Hao Hong, chief strategist and head of research at Bocom International, a financial services company based in Hong Kong, said the measures taken so far have been aimed at averting an even bigger crisis and giving people a means of survival.
“They are mostly to steady the financial markets so as to anchor expectations and confidence before they deteriorate further,” he said.
“Let us hope these short-term policies, such as cash handouts, can ease the short-term pain.”
With China one of the first countries to emerge from the imposition of a lockdown, policymakers around the world are wondering what role the country’s economy can play in any global recovery.
Whether the country can provide the sort of impetus it did after the global financial crisis remains to be seen.
Douglas McWilliams, deputy chairman and founder of the Centre for Economics and Business Research, a consultancy based in London, believes that China could have an even bigger impact than it did 12 years ago.
A factory in Liuzhou, Guangxi Zhuang autonomous region is busy manufacturing vehicles on April 13. (LI HANCHI / XINHUA)
He said this is because the Chinese economy now comprises 17 percent of global GDP, compared with 10 percent in 2010.
“Even if China only grew at the same rate as the rest of the world, it would generate nearly one-fifth of global GDP growth. However, we expect China to grow on average rather faster than the rest of the world. So, generating at least a quarter of global GDP growth is highly likely,” he said.
“China, this time round, will also be boosting global GDP by its contribution to world infrastructure investment, particularly through the Belt and Road Initiative.”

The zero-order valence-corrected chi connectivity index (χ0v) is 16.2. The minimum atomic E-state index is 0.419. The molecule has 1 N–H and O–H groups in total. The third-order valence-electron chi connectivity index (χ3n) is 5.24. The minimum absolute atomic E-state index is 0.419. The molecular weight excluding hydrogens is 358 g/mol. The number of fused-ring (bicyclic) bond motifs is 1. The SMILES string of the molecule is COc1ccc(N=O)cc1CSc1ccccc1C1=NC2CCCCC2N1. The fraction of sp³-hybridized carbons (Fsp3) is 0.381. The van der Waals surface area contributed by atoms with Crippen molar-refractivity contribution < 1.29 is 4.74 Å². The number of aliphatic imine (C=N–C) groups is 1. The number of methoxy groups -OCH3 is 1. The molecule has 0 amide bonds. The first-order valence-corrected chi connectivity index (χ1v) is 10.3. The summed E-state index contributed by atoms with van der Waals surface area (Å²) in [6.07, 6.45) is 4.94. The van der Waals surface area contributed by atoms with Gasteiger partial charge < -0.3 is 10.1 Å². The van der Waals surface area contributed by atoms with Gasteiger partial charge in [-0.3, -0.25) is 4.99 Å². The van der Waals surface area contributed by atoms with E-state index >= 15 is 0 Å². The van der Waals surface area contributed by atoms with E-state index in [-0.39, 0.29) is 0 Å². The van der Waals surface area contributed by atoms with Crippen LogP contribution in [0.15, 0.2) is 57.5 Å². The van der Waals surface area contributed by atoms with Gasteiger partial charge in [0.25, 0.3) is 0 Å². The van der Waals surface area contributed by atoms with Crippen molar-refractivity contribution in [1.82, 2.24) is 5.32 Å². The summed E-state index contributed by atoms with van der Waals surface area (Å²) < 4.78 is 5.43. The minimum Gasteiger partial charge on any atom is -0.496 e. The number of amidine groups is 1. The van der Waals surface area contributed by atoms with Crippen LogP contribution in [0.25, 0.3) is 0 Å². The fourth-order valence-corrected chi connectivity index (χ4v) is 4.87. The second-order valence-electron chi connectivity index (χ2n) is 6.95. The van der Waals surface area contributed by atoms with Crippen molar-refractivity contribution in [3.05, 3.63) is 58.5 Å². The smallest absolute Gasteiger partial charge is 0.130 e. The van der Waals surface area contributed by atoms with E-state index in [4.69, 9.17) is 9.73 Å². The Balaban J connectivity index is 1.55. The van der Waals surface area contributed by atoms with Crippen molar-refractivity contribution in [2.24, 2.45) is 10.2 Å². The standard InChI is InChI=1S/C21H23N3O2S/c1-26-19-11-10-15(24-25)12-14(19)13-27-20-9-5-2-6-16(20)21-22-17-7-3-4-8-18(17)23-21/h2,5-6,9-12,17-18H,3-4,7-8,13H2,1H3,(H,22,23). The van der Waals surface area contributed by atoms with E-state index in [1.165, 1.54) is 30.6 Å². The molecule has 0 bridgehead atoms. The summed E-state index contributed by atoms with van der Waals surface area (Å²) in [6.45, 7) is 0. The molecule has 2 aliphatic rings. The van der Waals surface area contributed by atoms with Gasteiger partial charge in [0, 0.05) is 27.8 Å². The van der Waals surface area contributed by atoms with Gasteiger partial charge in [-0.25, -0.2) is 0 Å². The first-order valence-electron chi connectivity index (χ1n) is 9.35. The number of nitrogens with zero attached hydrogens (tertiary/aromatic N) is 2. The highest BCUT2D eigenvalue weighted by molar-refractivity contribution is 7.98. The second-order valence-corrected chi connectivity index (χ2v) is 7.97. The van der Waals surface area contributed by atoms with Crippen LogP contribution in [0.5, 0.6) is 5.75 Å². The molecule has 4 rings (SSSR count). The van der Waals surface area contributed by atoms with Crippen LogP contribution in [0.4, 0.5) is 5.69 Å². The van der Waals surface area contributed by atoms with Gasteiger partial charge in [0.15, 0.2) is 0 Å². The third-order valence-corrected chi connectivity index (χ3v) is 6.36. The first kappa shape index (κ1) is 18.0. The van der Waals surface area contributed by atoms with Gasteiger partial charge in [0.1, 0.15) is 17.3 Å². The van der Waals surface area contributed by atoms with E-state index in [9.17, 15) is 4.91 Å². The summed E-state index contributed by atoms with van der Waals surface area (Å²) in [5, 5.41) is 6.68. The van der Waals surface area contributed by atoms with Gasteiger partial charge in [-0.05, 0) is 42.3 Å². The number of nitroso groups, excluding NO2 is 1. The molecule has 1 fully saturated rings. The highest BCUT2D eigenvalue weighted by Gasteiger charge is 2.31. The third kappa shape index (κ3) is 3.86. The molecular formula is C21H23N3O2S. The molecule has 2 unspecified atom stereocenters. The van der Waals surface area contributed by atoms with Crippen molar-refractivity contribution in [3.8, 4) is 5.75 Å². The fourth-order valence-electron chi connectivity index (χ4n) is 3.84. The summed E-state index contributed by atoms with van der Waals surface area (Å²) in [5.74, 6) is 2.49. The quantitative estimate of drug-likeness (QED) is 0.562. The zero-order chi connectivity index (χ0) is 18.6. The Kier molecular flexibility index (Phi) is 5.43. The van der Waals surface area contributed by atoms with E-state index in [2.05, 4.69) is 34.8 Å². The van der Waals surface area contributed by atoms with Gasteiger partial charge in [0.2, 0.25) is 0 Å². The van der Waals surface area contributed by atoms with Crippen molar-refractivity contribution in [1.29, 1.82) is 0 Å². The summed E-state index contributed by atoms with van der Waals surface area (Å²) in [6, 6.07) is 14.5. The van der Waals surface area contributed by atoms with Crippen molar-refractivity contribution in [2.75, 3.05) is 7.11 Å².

Shan Saeed, chief economist at IQI Global, an investment company in Kuala Lumpur, Malaysia, believes that Chinese consumers could play a major role this time.
He said the power of such consumers can be gauged by their spending on overseas trips — US$288 billion in 2018, double the US$144 billion spent by US citizens.
“China’s consumers still have further room to leverage their savings, having one of the highest ratios of savings to disposable income among the leading countries in the global economy,” he said.
“Their savings amount to US$2.5 trillion and most global banks are chasing those funds.”
However, Zhu, from CEIBS, rejects any argument that China drove world growth after the global financial crisis, and suggests that the world should not be looking for a helping hand from the country this time.
“If China’s growth is 10 percent, then mathematically, it obviously contributes to global growth, but it is wrong to draw the conclusion that if other countries are growing at 5 percent, China is somehow contributing to that. There is not such a big correlation. Nobody is lifting anybody,” he said.
Whatever impact China may have on global recovery, most economists fear the pandemic will trigger a major recession.
The economic shutdown in many countries came at a time when the global economy was overdue for a correction, having experienced one of the longest upward cycles in economic history, since the global financial crisis.
Some commentators believe the compound effect of this could result in the 2020s becoming a repeat of the Great Depression in the 1930s.
Michael Spence, professor of economics at New York University’s Stern School of Business and a Nobel Prize winner for economics, said this is not inconceivable.
“There would have to be a lot of mistakes made to get there. The main risk is the poorer developing countries. They are highly vulnerable, both medically and economically,” he said.
“If they don’t get help from the G20, international financial institutions and generally from other countries, they could be in a grim situation,” Spence said.